I seem to be developing a habit of not being in Scotland on the indyref anniversary – I’ve been in Denmark for the last two years, the year before that I was in Ireland, and in 2017 I was in the Netherlands.
It’s not fully deliberate, but on the other hand it’s emotionally draining to be in Scotland on 18th September – it could have been the best day ever, but instead it’s now associated with a majority of Scots being so feart that they handed back their sovereignty to Westminster after the first day in over 300 years when they were in charge of their own future.
I’ve seen quite a few comments on social media today saying something along the lines of “2014 was a dry run – next time it’s for real, and the wait is nearly over”. If Scotland had something like the Good Friday Agreement, specifying the conditions for holding a reunification referendum, and explicit stating that these can be as little as seven years apart, I would wholeheartedly agree. (Apart from the risk that the Tories get so fond of breaking international treaties that they rip up the GFA, too, of course.) It’s completely clear that too many Scots had never seriously contemplated independence till the last couple of months before the referendum, and that was too little time to make enough people change their minds.
As readers of this blog will be aware, I’m extremely anxious that there’ll never be another 2014 – that they’ll never offer us an agreed, undisputed and fair referendum again, so that we’ll have to either go for a solution that doesn’t come with Westminster’s blessing, or accept they’re attaching some dodgy strings to their Section 30 Order, such as changing the electorate or requiring a two-thirds majority.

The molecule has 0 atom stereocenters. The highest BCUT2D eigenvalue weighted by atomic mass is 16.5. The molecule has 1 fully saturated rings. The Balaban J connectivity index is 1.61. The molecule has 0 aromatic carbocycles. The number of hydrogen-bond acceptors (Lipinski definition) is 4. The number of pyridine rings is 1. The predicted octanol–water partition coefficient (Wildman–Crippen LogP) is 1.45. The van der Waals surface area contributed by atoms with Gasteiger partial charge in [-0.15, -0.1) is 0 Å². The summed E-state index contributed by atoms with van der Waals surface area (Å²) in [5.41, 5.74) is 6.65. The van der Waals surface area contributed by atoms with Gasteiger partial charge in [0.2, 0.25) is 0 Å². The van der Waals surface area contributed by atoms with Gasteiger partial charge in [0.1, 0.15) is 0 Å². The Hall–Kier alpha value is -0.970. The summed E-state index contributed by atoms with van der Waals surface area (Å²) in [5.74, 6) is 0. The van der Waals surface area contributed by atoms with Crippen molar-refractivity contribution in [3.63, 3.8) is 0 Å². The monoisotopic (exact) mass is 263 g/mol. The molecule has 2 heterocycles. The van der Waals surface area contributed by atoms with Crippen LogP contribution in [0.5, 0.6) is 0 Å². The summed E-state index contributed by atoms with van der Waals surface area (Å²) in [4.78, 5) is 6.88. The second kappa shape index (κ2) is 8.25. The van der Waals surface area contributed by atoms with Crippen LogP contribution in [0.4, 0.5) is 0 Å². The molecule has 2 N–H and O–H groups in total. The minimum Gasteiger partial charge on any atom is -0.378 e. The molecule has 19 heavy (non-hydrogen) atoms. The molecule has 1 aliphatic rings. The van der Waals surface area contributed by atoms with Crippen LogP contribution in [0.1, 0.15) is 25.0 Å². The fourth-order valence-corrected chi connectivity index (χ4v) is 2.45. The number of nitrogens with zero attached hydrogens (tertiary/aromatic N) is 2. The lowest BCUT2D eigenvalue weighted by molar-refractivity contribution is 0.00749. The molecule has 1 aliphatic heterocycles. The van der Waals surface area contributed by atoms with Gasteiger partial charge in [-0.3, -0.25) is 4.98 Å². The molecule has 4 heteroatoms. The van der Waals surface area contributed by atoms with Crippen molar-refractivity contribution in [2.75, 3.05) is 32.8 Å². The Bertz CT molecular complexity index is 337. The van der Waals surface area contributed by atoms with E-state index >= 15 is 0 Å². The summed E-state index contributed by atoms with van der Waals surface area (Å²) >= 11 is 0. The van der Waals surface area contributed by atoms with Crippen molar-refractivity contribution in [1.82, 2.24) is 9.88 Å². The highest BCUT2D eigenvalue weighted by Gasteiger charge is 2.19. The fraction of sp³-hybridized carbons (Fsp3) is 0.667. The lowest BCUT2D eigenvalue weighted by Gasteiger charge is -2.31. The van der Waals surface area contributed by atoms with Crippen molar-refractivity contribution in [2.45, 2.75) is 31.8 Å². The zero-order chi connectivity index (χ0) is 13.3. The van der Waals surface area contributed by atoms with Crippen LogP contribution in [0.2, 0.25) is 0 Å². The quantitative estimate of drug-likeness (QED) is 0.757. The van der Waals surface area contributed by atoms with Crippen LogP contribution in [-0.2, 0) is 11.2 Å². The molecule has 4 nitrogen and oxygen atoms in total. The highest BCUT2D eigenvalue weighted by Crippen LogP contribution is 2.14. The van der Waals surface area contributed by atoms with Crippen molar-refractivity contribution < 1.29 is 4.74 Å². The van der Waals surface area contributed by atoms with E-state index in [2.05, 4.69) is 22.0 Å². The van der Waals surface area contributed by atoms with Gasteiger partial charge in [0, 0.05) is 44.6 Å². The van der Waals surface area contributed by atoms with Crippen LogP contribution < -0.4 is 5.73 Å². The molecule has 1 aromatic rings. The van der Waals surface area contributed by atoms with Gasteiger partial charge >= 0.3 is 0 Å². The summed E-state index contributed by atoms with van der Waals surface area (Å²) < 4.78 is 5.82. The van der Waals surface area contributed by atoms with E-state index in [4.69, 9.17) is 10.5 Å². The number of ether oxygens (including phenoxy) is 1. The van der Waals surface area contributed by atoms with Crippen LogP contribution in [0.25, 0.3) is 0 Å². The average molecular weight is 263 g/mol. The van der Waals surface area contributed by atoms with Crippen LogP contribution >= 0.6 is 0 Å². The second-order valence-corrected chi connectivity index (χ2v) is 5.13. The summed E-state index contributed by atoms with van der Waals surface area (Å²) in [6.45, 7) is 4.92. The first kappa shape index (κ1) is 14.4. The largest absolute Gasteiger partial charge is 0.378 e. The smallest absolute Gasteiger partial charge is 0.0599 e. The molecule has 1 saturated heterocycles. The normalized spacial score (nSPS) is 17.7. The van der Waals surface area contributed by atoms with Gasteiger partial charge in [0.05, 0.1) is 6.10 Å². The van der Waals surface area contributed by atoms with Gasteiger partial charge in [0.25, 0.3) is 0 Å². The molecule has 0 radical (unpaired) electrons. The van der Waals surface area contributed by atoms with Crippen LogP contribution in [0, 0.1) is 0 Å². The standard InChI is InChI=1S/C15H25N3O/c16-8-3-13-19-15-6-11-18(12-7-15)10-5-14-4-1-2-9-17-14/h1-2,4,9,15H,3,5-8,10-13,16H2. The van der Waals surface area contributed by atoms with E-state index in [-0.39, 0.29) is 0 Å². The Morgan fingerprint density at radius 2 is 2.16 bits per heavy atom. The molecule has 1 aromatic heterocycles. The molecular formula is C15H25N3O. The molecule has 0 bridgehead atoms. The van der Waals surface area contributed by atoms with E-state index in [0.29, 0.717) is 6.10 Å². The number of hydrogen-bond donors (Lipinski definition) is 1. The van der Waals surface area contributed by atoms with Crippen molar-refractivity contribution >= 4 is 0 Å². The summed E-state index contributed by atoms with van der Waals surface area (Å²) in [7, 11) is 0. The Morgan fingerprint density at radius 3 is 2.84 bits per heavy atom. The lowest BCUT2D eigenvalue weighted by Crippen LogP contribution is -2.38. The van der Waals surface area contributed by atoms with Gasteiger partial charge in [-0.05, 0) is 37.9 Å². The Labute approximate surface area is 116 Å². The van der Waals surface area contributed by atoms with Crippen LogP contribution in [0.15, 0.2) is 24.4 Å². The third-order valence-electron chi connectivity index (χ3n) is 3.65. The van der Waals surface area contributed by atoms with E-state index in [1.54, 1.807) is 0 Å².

I hope I’m wrong. Nobody will be happier than me if it turns out that Nicola Sturgeon was right all along, and the Tories either give in or get swept away by a referendum-supporting Labour party in 2026.
Time is of the essence, though – a law-breaking, deregulating Tory party that is keen on rolling back devolution can do an enormous amount of harm, even if they only stay in power till 2026. (And if I’m right that the UK Internal Market Bill can be used as an Enabling Act, I fear there won’t be a fair election that year.) So we shouldn’t just stare them out – we have to put an enormous amount of pressure on them to make them give in.
Perhaps complacency is our greatest enemy – believing that the UK is fundamentally a fair place that will not rule Scotland against the wishes of a clear majority of Scots for very long. What if fair play has been abolished?